A snippet, a link and a thought or two

Before we get to the snippet, my apologies for not posting it yesterday. Real life interfered until I forgot to do it. So, I’m playing catch up now. As with all snippets, this is the rough draft. There may be spelling, grammar or punctuation errors. There is a possibility the scene may — and probably will — change during edits. Finally, this is my work and can’t be used without my permission. 

Rattling Chains (or Rattle Them Chains — not sure which yet) Snippet 1

“Lexie, I swear your mama’s never going to learn.”

I looked across the kitchen table to where my best friend, Amy Duchamp, sat and sighed. A good daughter would disagree with her. A good daughter would come to her mother’s defense. A good daughter would point out how much her mama had to overcome. But even good daughters would find it hard to deny what Amy said because it was, as they’d say in those courtroom dramas Mama loved so much, the truth, the whole truth and nothing but the truth.

Besides, Mama would be the first to tell you I’m not a good daughter. Closer to thirty than twenty, I hadn’t fulfilled Mama’s dream of me being hit by a bus so a rich, single doctor could not only save my life but marry me as well. Well, to be completely honest about it, I had been hit by a bus, almost, but there’d been no handsome doctor or marriage proposal. In fact, I hadn’t even gotten married. 

If that wasn’t bad enough in Mama’s eyes, I’d thwarted her plans of moving in with me once I left the family home by renting a small house that didn’t allow roommates other than spouses. Let me tell you, such a place is almost impossible to find in Mossy Creek, Texas. Fortunately for me, and something I’d never tell my mother, the landlord knew Mama all too well. The day I rented the house, he asked if I wanted the “no roommates” provision added to my lease agreement. Not only had I quickly said “yes”, I’d been relieved to learn less than twenty-four hours later that he made sure to let Mama know when he ran into her at church.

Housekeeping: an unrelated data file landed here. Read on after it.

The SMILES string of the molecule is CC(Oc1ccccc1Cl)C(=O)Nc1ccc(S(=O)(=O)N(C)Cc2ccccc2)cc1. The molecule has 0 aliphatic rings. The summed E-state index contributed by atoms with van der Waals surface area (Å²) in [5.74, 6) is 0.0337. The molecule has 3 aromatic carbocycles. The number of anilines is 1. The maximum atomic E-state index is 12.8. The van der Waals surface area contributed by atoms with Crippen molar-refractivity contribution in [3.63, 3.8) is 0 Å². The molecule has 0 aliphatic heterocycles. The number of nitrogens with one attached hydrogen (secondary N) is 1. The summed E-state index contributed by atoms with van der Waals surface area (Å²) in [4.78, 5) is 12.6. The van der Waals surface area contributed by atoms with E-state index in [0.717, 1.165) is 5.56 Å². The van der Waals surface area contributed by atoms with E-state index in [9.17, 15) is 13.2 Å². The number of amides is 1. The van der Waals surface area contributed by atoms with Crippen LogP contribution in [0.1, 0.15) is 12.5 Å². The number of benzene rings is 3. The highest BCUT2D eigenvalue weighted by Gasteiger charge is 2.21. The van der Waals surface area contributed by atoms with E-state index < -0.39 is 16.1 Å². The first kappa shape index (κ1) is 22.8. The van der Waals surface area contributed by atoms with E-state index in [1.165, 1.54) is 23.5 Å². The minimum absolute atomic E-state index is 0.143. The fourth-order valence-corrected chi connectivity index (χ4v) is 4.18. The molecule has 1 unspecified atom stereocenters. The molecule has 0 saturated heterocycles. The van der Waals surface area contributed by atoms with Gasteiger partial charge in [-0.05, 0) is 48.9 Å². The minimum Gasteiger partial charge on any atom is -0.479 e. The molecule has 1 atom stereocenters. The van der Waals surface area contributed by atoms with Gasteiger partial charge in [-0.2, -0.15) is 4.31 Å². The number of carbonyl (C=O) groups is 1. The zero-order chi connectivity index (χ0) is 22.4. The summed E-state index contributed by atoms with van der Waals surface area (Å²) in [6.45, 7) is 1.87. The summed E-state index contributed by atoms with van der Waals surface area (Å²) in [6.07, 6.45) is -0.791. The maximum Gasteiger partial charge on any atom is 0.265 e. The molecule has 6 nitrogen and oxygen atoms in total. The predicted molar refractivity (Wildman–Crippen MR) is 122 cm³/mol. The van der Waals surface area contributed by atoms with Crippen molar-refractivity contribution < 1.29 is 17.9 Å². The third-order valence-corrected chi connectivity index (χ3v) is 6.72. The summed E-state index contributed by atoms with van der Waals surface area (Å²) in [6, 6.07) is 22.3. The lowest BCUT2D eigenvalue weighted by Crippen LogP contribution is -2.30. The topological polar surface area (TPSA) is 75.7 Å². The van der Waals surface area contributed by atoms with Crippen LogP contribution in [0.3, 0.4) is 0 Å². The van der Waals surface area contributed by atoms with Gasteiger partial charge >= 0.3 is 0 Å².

Mossy Creek might be strange, and that really is putting it mildly, but we did tend to look out for our own.

That might have solved one potential problem. Unfortunately, my family is decidedly not normal and that’s saying a lot when it comes to Mossy Creek. When folks talk about coming from the wrong side of the tracks here, they aren’t talking about your social status or how much money you have. They are, however, talking about whether or not you’re an Other. For years, long before our existence became common knowledge to the world-at-large, Others gathered in Mossy Creek. Most folk here don’t care one bit whether you are an Other or normal as long as you’re a good person. But there are some, like Mama and her family, who’d prefer it if those different from them didn’t exist. 

Which is yet another reason Mama and I have been at odds for for more than five years. I probably hadn’t helped things by tossing fireballs at her car when she pushed me too far. My only excuse is that, until then, I hadn’t realized I was an Other. I certainly didn’t know I could call fire and throw it at someone as easily as I could throw a softball. 

Unfortunately, the episode only confirmed something Mama always suspected. I was too much like my daddy’s side of the family. In her version of reality, I was going to end up rotting in Hell. Until then, I was an embarrassment she’d just as soon not deal with — unless it suited her needs. 

Of course, Mama being Mama, she wasn’t wishing me dead. Far from it. In fact, she probably prayed I enjoyed a long, long life. No, it wasn’t through any sort of maternal instinct or love for her youngest daughter. It was the cold reality that, if I were to die, I’d probably just return home like the rest of the family had for fifteen years and then some.

That’s right. Our dearly departed aren’t so departed. No, they don’t come back as zombies or vampires or any of the other Hollywood monsters we’re all so familiar with. I’m not really sure what you’d call them except “returned”. They died. They were buried. Usually, within a day or two, they returned to the family homestead on the outskirts of town, wearing the clothes they’d been buried in. At least the undertakers now understood why we insisted on buying them with their shoes on.

Look for this short novel next month.

In other news, I have two other blog posts you might be interested in. The first, published yesterday over at Mad Genius Club, looks at a post that appeared at Forbes suggesting Amazon replace local libraries. Needless to say, I wasn’t impressed with the reasoning. The second is a post that went live this morning at Victory Girls Blog. It’s my take on the Trump-Cohen tape “leaked” to CNN by Michael Cohen’s attorney, former special counsel to Bill Clinton during his impeachment days, Lanny Davis.

Finally, I’ll be revealing the proposed cover for Chains later today. I really, really like it.

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